Tuesday, August 12, 2008
Shot Baker - "Take Control" review
Most of today's "Chicago punk bands" have strayed far from their roots. By roots, I mean bands like Naked Raygun and The Effigies, two Chicago originals from the early 1980s that gave Chicago a defined, unique sort of working-class sound.
Sure, Chicago has popular bands like Alkaline Trio, whose influences include Naked Raygun, Pegboy and a slew of Chicago originals, but they are a completely separate animal.
But in 2003, Shot Baker exploded onto the scene.
My first time hearing them was at a Mopes reunion show at the Beat Kitchen in the summer of 2006, where I picked up a five-song demo with a little bird on the cover.
I immediately fell in love with the philosophical, yet contemplative lyrics backed by such strong, driving music.
At first, I was reminded of Screeching Weasel, not by the band's sound, but by its messages and thoughts. One of my favorite elements of Ben Weasel's lyrics is that he admittedly doesn't know everything, but finds a niche in not knowing and he still tries to figure things out. I sensed this in vocalist, Tony Kovacs' lyrics.
It's something I can relate to, just like Shot Baker's new album, "Take Control," released on June 24 on Riot Fest Records.
The album, less than 30 minutes long, has a lot packed into it.
The first song, "Short On Time," is a straight up punk song about accepting the way things they are, even if they would be better changed. It's not a song about giving up, but a song about living and going with the flow, so to speak.
Kovacs sings "If you can't beat 'em, join 'em/I'm done searching for the truth."
Immediately following "Short On Time" is "Falling Apart," a song re-recorded from the little bird demo I picked up two summers ago.
This tune's eye-opening lyrics sing of fear and man's ignorance. Kovacs sings about how the borders of large and powerful countries are nothing more than lines drawn in sand and how depending on which side you're on, the other side's men are always going to be less than yours.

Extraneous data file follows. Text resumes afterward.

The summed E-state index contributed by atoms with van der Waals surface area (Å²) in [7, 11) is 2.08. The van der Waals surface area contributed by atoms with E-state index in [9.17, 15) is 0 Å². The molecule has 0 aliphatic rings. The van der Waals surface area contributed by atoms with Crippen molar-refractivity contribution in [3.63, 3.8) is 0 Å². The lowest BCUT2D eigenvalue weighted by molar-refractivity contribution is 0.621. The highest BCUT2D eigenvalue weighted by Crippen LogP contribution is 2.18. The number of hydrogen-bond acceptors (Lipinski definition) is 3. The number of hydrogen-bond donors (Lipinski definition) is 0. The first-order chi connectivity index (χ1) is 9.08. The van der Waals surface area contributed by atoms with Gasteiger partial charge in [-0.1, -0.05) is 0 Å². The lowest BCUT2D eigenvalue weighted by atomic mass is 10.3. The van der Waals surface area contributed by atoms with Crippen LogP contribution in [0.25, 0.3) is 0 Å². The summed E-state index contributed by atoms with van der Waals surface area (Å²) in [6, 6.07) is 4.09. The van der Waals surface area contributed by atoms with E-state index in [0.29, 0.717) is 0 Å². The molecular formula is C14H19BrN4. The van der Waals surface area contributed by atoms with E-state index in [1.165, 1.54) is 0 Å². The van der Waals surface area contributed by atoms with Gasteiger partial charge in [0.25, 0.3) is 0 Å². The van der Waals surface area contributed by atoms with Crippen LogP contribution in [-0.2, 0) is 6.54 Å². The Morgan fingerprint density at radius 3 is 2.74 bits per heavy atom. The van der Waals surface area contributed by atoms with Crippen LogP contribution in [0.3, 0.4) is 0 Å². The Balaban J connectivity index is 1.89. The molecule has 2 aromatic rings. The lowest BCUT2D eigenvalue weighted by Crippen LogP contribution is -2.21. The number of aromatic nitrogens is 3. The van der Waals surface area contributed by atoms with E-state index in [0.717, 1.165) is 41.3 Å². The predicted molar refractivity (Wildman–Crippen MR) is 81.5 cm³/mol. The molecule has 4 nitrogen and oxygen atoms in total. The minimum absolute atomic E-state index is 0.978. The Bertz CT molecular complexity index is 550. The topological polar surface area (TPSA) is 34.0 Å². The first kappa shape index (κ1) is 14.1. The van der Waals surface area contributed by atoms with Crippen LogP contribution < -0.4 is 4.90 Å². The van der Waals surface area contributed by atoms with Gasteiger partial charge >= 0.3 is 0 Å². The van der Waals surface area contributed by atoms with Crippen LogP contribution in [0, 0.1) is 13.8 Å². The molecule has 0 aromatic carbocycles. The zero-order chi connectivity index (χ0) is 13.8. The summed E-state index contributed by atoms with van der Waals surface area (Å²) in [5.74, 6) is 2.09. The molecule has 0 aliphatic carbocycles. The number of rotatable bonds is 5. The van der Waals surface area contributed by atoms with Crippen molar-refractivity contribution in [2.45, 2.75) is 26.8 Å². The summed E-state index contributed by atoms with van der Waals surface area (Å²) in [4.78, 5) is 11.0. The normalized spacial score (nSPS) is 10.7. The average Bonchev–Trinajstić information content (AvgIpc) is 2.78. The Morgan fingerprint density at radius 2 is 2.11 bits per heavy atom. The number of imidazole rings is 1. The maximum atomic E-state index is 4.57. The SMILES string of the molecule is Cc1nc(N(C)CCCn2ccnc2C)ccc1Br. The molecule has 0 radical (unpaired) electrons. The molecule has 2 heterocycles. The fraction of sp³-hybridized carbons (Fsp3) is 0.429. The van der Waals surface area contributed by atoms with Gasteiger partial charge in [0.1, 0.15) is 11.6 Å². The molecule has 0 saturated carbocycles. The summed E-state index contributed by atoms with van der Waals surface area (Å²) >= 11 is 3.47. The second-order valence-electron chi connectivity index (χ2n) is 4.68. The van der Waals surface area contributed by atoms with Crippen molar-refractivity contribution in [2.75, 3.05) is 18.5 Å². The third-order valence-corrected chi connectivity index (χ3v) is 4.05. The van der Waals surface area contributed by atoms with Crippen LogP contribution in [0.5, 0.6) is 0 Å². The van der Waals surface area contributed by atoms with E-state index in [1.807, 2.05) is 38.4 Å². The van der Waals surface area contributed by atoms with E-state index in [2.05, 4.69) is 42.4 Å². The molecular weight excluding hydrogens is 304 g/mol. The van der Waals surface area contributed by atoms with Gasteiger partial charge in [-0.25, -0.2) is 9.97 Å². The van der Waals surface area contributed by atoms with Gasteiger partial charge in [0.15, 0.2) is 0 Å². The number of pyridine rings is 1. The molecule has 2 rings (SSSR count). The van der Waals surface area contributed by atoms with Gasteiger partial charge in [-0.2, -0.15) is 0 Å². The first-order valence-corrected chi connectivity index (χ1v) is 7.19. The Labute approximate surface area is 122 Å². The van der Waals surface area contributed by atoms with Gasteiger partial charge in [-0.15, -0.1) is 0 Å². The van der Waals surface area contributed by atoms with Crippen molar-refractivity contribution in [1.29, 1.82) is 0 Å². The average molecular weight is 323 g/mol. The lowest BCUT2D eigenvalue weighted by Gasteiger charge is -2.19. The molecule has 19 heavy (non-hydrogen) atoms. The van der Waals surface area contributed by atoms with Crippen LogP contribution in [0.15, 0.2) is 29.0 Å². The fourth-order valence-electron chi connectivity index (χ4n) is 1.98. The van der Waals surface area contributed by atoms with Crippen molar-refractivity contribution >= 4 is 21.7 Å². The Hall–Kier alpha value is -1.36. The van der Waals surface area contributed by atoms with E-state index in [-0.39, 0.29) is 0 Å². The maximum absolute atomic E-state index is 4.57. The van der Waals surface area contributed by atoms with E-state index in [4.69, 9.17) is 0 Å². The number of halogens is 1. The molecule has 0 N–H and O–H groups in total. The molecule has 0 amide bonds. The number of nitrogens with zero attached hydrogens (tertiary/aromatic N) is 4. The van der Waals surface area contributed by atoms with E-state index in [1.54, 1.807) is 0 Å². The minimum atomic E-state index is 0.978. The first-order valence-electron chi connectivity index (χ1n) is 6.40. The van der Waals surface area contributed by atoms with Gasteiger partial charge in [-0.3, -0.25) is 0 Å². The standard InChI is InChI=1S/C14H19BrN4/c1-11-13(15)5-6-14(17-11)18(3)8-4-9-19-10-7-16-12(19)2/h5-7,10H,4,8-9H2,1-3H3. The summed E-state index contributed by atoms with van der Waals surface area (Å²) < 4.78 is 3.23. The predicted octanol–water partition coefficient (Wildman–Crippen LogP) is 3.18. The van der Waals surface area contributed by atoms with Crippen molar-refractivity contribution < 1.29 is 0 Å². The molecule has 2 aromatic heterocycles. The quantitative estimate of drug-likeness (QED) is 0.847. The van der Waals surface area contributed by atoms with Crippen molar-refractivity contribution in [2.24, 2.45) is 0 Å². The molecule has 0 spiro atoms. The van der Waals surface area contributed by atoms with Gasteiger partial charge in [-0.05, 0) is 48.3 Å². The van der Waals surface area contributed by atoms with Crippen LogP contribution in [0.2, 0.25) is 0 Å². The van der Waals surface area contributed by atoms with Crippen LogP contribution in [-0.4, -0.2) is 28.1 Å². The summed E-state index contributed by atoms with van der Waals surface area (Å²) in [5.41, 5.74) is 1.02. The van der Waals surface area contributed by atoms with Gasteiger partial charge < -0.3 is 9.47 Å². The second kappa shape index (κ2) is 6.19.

It's about the ridiculousness of pride and arrogance. But like most Shot Baker songs, it's a hopeful tune, ending with a message.
"Let evolution strike the human heart/Ignite the light of truth/Compassion will triumph over ignorance/It all starts with you."
Kind of like a "Your vote matters" message, only without the false pretense lying underneath.
The next song that really caught my attention and sparked a bunch of neurons was "Just In Case."
Kovacs really digs a philosophical mine in this one, as he breaks everything down by saying, "Did you ever stop and think? Your ancestral history. All those people had to meet and all the circumstances had to be just right, down the line, back to the time when man first started. This big bad life is what you're handed, will you take your time for granted?"
There's a little hint of sarcasm in there, poking fun at all the depressed people we have wandering the Earth for no real reason.
But the real kicker in this song that makes me want to live each day to the utmost fullest is when Kovacs says, "Now is your greatest journey, make it all worthwhile just in case there is no afterlife/Live like it fucking matters, search for heaven deep inside just in case there is no afterlife."
I can't say enough about how truly amazing "Take Control" is. It covers both spectrums of musical enjoyment. If you're more into the words, this album's got it. If you're more into the sound, this album has it down to a beat.
Do your ears and mind a favor and pick up "Take Control" by Shot Baker. For anybody else who hasn't quite figured things out but are open to life's possibilities, this album is an ass-kicking, reassuring pot of gold.